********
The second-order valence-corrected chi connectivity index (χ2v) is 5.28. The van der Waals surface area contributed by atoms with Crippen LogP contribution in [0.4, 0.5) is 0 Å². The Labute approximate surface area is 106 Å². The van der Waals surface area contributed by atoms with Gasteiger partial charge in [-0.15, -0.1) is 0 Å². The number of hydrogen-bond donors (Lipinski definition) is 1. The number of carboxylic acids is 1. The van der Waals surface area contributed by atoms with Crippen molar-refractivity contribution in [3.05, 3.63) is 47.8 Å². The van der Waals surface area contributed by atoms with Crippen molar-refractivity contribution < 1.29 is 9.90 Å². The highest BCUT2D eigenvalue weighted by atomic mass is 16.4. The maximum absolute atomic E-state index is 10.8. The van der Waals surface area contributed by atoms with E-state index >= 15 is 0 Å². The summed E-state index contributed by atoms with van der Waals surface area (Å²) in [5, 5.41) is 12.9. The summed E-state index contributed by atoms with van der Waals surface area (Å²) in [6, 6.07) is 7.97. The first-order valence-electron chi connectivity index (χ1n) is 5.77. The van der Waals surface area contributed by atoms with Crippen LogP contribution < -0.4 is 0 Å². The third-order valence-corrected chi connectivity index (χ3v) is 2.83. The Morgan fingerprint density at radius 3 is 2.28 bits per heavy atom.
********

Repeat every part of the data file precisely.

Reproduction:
The second-order valence-corrected chi connectivity index (χ2v) is 5.28. The van der Waals surface area contributed by atoms with Crippen LogP contribution in [0.4, 0.5) is 0 Å². The Labute approximate surface area is 106 Å². The van der Waals surface area contributed by atoms with Gasteiger partial charge in [-0.15, -0.1) is 0 Å². The number of hydrogen-bond donors (Lipinski definition) is 1. The number of carboxylic acids is 1. The van der Waals surface area contributed by atoms with Crippen molar-refractivity contribution in [3.05, 3.63) is 47.8 Å². The van der Waals surface area contributed by atoms with Crippen molar-refractivity contribution < 1.29 is 9.90 Å². The highest BCUT2D eigenvalue weighted by atomic mass is 16.4. The maximum absolute atomic E-state index is 10.8. The van der Waals surface area contributed by atoms with E-state index >= 15 is 0 Å². The summed E-state index contributed by atoms with van der Waals surface area (Å²) in [5, 5.41) is 12.9. The summed E-state index contributed by atoms with van der Waals surface area (Å²) in [6, 6.07) is 7.97. The first-order valence-electron chi connectivity index (χ1n) is 5.77. The van der Waals surface area contributed by atoms with Crippen LogP contribution < -0.4 is 0 Å². The third-order valence-corrected chi connectivity index (χ3v) is 2.83. The Morgan fingerprint density at radius 3 is 2.28 bits per heavy atom.